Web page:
Portuguese leader pushes NATO expansion

April 3, 1997
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WASHINGTON, April 3 -- Visiting Portuguese Prime Minister Antonio Guterres voiced firm support for expanding NATO, calling it 'a basic condition for democracy, for peace and stability' in central and eastern Europe. At a meeting Thursday with President Clinton, Guterres said he hoped NATO would continue providing 'the basic framework for European security,' with the United States maintaining its 'irreplaceable role in the guarantee of European security.'

Guterres visited as the United States continued its battle of wills with Russia over a U.S.-driven effort to extend NATO membership to countries of central and eastern Europe. At their March summit, Clinton and Russian President Boris Yeltsin remained at loggerheads over NATO expansion, but agreed to keep working on a charter defining NATO's relations with Russia. Guterres said, 'I hope that one day in the future NATO and Russia can be allies defending the values of enlightenment against all the irrational behaviors in the modern world, irrational behaviors based on extreme naturalism, religious fundamentalism, and all other things that should not exist in a modern world.' Clinton promised to discuss in their meeting Indonesia's control of the former Portuguese colony of East Timor, but indicated he was unwilling to back demands for a referendum among its people to decide their future. Clinton said, 'We have to do what we think is most likely to achieve our overriding objective, which is to give those people a chance to have the lives of decency and integrity. And sometimes what seems obvious is maybe not the best course.' ---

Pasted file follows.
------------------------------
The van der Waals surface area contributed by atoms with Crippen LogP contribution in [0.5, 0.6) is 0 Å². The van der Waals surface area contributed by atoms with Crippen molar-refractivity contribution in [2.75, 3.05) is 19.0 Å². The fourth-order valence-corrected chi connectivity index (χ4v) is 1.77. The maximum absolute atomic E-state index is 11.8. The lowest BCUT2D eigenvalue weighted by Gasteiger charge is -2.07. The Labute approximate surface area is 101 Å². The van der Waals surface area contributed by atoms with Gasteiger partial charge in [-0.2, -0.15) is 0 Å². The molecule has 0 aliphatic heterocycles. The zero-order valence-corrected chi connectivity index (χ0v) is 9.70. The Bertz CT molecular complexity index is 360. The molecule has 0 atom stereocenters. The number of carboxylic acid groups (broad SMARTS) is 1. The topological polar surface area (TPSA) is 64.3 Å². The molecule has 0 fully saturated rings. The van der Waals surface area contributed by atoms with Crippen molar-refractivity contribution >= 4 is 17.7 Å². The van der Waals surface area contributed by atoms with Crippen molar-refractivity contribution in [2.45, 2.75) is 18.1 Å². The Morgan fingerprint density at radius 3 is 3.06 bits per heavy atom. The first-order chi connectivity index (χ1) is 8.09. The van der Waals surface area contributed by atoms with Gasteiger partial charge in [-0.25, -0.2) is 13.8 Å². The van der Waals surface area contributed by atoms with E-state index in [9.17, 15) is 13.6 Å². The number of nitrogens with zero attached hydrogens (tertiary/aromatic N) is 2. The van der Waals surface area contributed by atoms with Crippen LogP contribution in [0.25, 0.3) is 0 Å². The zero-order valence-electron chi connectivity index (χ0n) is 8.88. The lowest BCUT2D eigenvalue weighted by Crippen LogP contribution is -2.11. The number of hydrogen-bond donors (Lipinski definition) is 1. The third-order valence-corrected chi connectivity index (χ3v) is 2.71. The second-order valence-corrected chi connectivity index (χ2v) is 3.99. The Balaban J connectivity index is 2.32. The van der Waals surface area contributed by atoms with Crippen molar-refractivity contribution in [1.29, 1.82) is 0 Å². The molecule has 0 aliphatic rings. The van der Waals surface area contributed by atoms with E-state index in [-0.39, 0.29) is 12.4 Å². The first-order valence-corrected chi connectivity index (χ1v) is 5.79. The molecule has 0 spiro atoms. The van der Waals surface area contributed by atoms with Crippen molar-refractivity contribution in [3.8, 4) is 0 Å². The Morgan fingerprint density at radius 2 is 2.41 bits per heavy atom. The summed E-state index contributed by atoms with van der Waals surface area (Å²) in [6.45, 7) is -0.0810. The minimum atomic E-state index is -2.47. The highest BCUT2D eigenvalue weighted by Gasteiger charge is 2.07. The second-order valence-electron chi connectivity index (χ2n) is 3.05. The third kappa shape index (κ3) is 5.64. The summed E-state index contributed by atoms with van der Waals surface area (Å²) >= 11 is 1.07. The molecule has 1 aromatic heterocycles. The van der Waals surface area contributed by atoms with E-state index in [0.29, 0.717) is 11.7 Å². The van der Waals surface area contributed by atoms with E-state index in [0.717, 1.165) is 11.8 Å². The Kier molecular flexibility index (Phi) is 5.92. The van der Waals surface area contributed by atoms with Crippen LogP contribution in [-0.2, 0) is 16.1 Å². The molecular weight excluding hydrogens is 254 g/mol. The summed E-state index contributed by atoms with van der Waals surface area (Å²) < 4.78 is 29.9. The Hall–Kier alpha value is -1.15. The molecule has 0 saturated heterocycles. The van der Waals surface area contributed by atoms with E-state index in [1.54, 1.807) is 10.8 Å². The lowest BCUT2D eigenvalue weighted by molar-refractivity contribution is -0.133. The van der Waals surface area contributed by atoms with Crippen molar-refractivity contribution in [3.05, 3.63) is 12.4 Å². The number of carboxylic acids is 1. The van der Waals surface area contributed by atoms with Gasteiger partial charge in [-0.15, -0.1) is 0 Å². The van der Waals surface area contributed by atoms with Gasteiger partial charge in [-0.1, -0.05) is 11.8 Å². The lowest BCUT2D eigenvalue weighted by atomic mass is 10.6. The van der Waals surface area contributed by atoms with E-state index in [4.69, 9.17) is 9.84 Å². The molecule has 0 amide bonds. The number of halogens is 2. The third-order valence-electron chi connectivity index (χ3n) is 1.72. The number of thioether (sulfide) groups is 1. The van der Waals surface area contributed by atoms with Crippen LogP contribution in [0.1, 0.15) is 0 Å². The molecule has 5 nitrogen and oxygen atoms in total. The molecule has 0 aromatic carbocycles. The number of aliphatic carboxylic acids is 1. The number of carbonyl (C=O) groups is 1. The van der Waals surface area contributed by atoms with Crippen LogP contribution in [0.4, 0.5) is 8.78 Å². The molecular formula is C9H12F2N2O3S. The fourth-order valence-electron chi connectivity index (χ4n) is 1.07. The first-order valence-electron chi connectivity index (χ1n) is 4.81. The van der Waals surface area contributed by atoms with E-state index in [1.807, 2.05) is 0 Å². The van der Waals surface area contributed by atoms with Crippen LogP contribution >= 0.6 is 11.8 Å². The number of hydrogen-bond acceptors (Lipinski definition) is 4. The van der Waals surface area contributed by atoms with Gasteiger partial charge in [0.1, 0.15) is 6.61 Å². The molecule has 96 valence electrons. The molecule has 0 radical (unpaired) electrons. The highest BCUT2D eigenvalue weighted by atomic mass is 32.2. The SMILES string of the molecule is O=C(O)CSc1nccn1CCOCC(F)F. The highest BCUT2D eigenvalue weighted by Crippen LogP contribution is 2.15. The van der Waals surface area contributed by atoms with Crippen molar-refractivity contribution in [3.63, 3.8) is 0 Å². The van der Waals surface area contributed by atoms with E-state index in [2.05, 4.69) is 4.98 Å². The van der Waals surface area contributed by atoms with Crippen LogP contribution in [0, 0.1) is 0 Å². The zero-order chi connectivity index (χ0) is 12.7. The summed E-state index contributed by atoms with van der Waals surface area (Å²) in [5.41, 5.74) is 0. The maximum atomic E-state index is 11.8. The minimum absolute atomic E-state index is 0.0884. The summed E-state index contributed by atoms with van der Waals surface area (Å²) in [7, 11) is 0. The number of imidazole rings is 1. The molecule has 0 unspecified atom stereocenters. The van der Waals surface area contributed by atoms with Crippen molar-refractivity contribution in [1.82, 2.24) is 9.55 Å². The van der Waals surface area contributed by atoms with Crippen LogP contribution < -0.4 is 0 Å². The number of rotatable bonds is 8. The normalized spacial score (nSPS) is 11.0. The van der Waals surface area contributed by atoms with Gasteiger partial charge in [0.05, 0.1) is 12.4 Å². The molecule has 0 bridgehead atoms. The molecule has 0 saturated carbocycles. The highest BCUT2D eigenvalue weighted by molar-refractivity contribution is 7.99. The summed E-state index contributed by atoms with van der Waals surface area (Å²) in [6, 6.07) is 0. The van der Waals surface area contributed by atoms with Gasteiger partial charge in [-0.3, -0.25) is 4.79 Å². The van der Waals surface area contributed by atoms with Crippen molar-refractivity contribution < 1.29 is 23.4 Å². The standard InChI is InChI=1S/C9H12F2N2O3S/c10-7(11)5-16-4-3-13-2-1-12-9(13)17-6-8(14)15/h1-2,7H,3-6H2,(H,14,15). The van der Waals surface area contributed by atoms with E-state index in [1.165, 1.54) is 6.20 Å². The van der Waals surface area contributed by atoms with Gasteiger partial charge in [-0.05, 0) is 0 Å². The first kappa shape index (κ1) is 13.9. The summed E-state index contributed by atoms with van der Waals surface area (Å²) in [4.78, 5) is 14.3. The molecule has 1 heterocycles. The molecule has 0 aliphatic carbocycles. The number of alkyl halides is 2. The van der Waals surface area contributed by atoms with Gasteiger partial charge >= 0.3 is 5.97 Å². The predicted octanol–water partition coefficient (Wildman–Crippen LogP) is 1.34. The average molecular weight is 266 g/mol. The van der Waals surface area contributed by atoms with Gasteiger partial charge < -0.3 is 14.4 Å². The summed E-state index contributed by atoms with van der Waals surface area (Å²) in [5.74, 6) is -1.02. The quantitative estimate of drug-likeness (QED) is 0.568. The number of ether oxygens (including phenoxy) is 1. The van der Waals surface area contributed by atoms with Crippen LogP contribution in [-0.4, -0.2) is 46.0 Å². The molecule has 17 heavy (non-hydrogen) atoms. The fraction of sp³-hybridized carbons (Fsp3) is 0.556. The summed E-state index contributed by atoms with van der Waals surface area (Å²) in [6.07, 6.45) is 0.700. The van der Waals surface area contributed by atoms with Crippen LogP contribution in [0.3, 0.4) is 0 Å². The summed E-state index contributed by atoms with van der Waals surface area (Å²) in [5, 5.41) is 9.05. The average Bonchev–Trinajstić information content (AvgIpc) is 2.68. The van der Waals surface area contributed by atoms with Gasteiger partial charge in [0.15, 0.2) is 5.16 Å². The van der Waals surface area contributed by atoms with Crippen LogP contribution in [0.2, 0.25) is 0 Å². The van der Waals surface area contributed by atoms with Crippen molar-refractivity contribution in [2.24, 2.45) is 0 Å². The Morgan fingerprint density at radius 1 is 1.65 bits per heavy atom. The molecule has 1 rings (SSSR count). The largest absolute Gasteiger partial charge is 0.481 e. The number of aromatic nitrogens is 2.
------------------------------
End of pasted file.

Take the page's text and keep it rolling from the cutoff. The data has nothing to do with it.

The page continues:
Copyright 1997 by United Press International. All rights reserved. ---

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